— The complicit GOP-controlled Congress’ diversionary efforts to undermine the FBI and Justice Department (and thereby support Trump’s scorched-earth attack on the world’s premier law enforcement agency) continues.

— And anyone who believes that Attorney General Jeff Sessions or Deputy AG Rod Rosenstein have job security is not paying attention. In an April 2 tweet attacking the Department of Justice, Trump put quotation marks around “Justice.” Firing Sessions and/or Rosenstein and substituting a Trump puppet to supervise special counsel Robert Mueller remains Trump’s easiest path to gutting the Trump-Russia investigation.

Here’s a complete list of this week’s Trump-Russia Timeline updates:

LATE 2013: Bannon and the Beginning of Cambridge Analytica (revision of previous entry)

EARLY SUMMER 2014: Peter Thiel’s Palantir Connected to Cambridge Analytica

SEPT. 21, 2015: Walker Drops Out; Staffers Become Cambridge Analytica Execs

EARLY AUGUST 2016: Manafort Meets with Kilimnik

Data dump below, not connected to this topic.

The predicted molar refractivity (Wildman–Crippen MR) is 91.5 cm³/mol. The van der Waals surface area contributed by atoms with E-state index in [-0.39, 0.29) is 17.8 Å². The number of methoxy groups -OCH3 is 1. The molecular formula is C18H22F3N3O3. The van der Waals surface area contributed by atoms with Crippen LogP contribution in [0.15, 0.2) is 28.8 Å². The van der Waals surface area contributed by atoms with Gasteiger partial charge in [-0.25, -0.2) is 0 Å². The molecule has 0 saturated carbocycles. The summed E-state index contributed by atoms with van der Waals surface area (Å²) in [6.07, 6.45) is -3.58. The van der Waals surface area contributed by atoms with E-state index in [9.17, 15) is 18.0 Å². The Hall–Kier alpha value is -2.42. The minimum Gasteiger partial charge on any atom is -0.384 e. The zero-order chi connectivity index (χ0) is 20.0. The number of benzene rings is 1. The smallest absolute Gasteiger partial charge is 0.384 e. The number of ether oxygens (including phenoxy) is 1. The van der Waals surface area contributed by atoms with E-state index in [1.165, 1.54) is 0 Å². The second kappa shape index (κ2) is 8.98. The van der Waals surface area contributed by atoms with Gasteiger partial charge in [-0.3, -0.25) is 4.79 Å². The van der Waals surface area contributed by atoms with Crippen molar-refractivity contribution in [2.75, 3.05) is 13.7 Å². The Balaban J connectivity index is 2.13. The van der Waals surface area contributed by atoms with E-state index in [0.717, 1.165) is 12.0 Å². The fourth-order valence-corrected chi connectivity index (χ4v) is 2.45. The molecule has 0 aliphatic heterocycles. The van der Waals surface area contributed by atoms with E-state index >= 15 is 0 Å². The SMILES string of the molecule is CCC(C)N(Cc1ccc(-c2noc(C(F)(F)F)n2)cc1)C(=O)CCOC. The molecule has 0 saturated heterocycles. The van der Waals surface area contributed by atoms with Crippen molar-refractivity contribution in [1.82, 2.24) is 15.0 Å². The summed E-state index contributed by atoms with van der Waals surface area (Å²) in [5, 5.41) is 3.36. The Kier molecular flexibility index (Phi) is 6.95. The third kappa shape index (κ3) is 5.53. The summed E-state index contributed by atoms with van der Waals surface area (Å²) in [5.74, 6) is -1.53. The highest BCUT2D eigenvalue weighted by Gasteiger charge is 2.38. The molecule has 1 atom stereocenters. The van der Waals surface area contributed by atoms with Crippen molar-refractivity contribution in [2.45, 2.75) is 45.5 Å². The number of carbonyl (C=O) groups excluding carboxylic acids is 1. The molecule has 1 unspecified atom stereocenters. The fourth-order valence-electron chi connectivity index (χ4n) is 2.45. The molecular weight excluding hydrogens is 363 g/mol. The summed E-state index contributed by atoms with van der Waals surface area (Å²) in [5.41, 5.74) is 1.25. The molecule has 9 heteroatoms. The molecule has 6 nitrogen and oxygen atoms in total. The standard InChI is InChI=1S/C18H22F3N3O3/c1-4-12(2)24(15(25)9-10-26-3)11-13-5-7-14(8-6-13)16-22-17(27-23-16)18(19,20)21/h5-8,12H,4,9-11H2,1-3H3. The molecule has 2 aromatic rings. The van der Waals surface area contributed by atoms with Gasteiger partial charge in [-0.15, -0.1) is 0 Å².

SEPTEMBER 2016: Skadden Attorney Communicates With Gates and “Person A” (revision of previous entry)

SOMETIME BETWEEN JUNE 16, 2017 and OCTOBER 27, 2017: Trump’s Lawyer Reportedly Raised Prospect of Pardons for Flynn and Manafort

MARCH 22, 2018: House Judiciary Committee Subpoenas Rosenstein

MAR. 26, 2018: Trump Expels Russian Diplomats, Closes Seattle Consulate, Russia Retaliates; But There’s a Catch (revision of previous entry)

MARCH 27, 2018: NRA Admits Accepting Foreign Contributions; Wyden Presses on Torshin

MARCH 27, 2018: Sens. Coons, Tillis Support Mueller

MARCH 28, 2018: Sessions Rebuffs GOP Request for Another Special Counsel, Says IG Already Investigating

APRIL 1, 2018: Graham Perplexed on Trump-Putin

APRIL 2, 2018: Trump Attacks Justice Department